Cool is in the eye of the beholder and poet and writer Lewis MacAdams has come up with a blueprint charting the development of that elusive, unspoken, Zen-like state of American "cool."
Don't be mislead by the title. Birth of the Cool isn't a history recounting the famed Miles Davis' nonet sessions of the late 1940s, which introduced a more refined--if not icy--approach to the jazz, thereby soothing bebop's fever. Although Davis and the other "cool" jazz practitioners make an appearance early in the book, for MacAdams those musicians are only a few of the many who navigated the road to cool.
In fact, MacAdams pilgrimage begins long before "cool" jazz made the scene. Hipper-than-thou attitudes, he says, were showing through the American fabric as far back as the late 19th century. He peers into a number of "cool" schools of thought seeking the true definition of the word. He also chases down the legend that holds it was swing-era saxophonist Lester Young--a very cool guy, indeed--who first coined the term "cool." But, regardless of who said what when, MacAdams maintains that it was not until post-World War II America--specifically in New York City--that "cool" really flourished.
Music is the thread that connects MacAdams' timeline and he examines a wide array of musical styles as he studies America's fascination with all things cool. Charlie Parker, Dizzy Gillespie, Cab Calloway and Gil Evans all make important appearances in the book, but so does avant garde composer John Cage, folk troubadour Woody Guthrie, Guthrie's number one fan Bob Dylan and the Velvet Underground.
But there is more to cool than meets the ear. MacAdams also looks at what the French Avant-Garde and New Wave brought to the mix. He tips his pork-pie hat to the impact that such diverse icons as John Dillenger, D.T. Suzuki, John Cassavetes, Jackson Pollack, James Dean and Judith Malina had on popular culture.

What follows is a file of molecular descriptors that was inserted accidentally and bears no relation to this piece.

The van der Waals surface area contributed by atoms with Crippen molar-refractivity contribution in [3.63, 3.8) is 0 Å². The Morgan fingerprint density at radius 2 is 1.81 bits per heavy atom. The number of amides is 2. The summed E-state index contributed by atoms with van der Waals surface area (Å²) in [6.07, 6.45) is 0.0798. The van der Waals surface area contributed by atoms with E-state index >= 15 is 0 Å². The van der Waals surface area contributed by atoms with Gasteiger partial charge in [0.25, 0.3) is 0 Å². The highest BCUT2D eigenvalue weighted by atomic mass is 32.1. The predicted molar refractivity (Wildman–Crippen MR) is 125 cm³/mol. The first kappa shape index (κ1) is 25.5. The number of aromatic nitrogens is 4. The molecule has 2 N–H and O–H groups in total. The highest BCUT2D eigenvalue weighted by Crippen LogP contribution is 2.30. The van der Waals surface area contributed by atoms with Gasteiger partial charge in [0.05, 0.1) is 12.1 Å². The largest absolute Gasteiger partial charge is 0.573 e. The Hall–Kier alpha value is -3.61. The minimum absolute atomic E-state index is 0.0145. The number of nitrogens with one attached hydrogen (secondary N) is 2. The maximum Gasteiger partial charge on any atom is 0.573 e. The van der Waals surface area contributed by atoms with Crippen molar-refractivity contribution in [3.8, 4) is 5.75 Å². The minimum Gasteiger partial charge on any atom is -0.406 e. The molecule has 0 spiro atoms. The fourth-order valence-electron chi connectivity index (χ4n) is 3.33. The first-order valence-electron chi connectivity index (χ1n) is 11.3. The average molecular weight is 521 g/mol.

And, of course there is the obligatory investigation of the Beats. But thanks to MacAdams detailed narrative that follows their rise and fall, William Burroughs, Jack Keroauc, Neal Cassidy and the rest of the Dharma bums emerge not so much as literary outlaws as they do Benzedrine-soaked degenerates and low-rent criminals.
Which brings up one important flaw in the book. Trying to define cool is kind of, well, uncool. One person's collection of hip, insightful writers is another person's gang of depraved hacks. Writer Nick Tosches once questioned whether it was the Beats or the Rat Pack who were the "hipper charlatans of the day?" He concluded that although it "was a tough call -- high-roll collars and mohair britches certainly have held up better than berets and bongos."
But there is no room in MacAdams erudite view of hipness for Sinatra's "cocktail" cool. Or, for that matter, Jerry Lee Lewis' "redneck" cool or Nelson Algren's "cornfed" cool or "Sugar" Ray Robinson's "roundhouse" cool.
It's MacAdams way or the highway when it comes to defining cool and a lot of people get left out. His adamant attitude can frustrate a reader, but it's also kind of cool.